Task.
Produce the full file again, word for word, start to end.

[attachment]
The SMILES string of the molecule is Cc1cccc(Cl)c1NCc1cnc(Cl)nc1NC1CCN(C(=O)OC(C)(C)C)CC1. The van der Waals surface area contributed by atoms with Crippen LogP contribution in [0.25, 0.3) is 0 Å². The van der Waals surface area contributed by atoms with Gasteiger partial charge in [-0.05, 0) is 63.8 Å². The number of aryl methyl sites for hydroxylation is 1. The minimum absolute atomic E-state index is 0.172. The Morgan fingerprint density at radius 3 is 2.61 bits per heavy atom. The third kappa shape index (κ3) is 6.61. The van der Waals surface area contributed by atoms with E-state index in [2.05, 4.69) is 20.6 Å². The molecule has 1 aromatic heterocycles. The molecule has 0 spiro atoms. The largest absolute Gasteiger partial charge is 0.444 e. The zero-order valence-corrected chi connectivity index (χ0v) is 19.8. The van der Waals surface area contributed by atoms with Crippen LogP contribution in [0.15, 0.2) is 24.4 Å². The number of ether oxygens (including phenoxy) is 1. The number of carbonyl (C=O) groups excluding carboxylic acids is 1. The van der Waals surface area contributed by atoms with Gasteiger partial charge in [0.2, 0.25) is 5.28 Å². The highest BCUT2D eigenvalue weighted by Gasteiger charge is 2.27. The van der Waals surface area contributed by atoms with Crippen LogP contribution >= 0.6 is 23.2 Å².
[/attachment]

The SMILES string of the molecule is Cc1cccc(Cl)c1NCc1cnc(Cl)nc1NC1CCN(C(=O)OC(C)(C)C)CC1. The van der Waals surface area contributed by atoms with Crippen LogP contribution in [0.25, 0.3) is 0 Å². The van der Waals surface area contributed by atoms with Gasteiger partial charge in [-0.05, 0) is 63.8 Å². The number of aryl methyl sites for hydroxylation is 1. The minimum absolute atomic E-state index is 0.172. The Morgan fingerprint density at radius 3 is 2.61 bits per heavy atom. The third kappa shape index (κ3) is 6.61. The van der Waals surface area contributed by atoms with E-state index in [2.05, 4.69) is 20.6 Å². The molecule has 1 aromatic heterocycles. The molecule has 0 spiro atoms. The largest absolute Gasteiger partial charge is 0.444 e. The zero-order valence-corrected chi connectivity index (χ0v) is 19.8. The van der Waals surface area contributed by atoms with Crippen LogP contribution in [0.15, 0.2) is 24.4 Å². The number of ether oxygens (including phenoxy) is 1. The number of carbonyl (C=O) groups excluding carboxylic acids is 1. The van der Waals surface area contributed by atoms with Gasteiger partial charge in [0.2, 0.25) is 5.28 Å². The highest BCUT2D eigenvalue weighted by Gasteiger charge is 2.27. The van der Waals surface area contributed by atoms with Crippen LogP contribution >= 0.6 is 23.2 Å².